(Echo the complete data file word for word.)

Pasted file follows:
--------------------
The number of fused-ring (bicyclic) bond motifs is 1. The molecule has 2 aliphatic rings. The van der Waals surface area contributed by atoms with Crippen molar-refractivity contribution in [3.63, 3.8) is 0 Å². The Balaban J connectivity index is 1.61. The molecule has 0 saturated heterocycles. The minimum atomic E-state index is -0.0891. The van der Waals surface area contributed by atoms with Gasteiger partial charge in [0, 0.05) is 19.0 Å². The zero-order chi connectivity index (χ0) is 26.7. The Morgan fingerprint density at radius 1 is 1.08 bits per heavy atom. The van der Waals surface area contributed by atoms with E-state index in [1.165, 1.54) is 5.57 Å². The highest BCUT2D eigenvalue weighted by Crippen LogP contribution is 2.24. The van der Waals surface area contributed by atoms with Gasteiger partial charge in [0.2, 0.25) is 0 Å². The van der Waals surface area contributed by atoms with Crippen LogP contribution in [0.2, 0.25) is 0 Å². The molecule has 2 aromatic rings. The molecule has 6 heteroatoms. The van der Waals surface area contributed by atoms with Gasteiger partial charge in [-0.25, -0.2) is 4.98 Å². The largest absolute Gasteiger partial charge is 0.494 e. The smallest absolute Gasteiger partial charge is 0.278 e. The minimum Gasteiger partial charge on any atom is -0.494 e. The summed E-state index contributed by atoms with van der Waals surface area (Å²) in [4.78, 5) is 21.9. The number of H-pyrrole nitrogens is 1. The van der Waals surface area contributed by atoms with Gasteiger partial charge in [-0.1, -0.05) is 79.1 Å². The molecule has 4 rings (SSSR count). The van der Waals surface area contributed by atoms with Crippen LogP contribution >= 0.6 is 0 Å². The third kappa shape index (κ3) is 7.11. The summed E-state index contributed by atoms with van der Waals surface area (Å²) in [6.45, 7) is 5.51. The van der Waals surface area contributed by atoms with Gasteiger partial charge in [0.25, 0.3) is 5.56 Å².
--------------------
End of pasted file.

The number of fused-ring (bicyclic) bond motifs is 1. The molecule has 2 aliphatic rings. The van der Waals surface area contributed by atoms with Crippen molar-refractivity contribution in [3.63, 3.8) is 0 Å². The Balaban J connectivity index is 1.61. The molecule has 0 saturated heterocycles. The minimum atomic E-state index is -0.0891. The van der Waals surface area contributed by atoms with Gasteiger partial charge in [0, 0.05) is 19.0 Å². The zero-order chi connectivity index (χ0) is 26.7. The Morgan fingerprint density at radius 1 is 1.08 bits per heavy atom. The van der Waals surface area contributed by atoms with E-state index in [1.165, 1.54) is 5.57 Å². The highest BCUT2D eigenvalue weighted by Crippen LogP contribution is 2.24. The van der Waals surface area contributed by atoms with Gasteiger partial charge in [0.2, 0.25) is 0 Å². The van der Waals surface area contributed by atoms with Crippen LogP contribution in [0.2, 0.25) is 0 Å². The molecule has 2 aromatic rings. The molecule has 6 heteroatoms. The van der Waals surface area contributed by atoms with Gasteiger partial charge in [-0.25, -0.2) is 4.98 Å². The largest absolute Gasteiger partial charge is 0.494 e. The smallest absolute Gasteiger partial charge is 0.278 e. The minimum Gasteiger partial charge on any atom is -0.494 e. The summed E-state index contributed by atoms with van der Waals surface area (Å²) in [4.78, 5) is 21.9. The number of H-pyrrole nitrogens is 1. The van der Waals surface area contributed by atoms with Gasteiger partial charge in [-0.1, -0.05) is 79.1 Å². The molecule has 4 rings (SSSR count). The van der Waals surface area contributed by atoms with Crippen LogP contribution >= 0.6 is 0 Å². The third kappa shape index (κ3) is 7.11. The summed E-state index contributed by atoms with van der Waals surface area (Å²) in [6.45, 7) is 5.51. The van der Waals surface area contributed by atoms with Gasteiger partial charge in [0.25, 0.3) is 5.56 Å².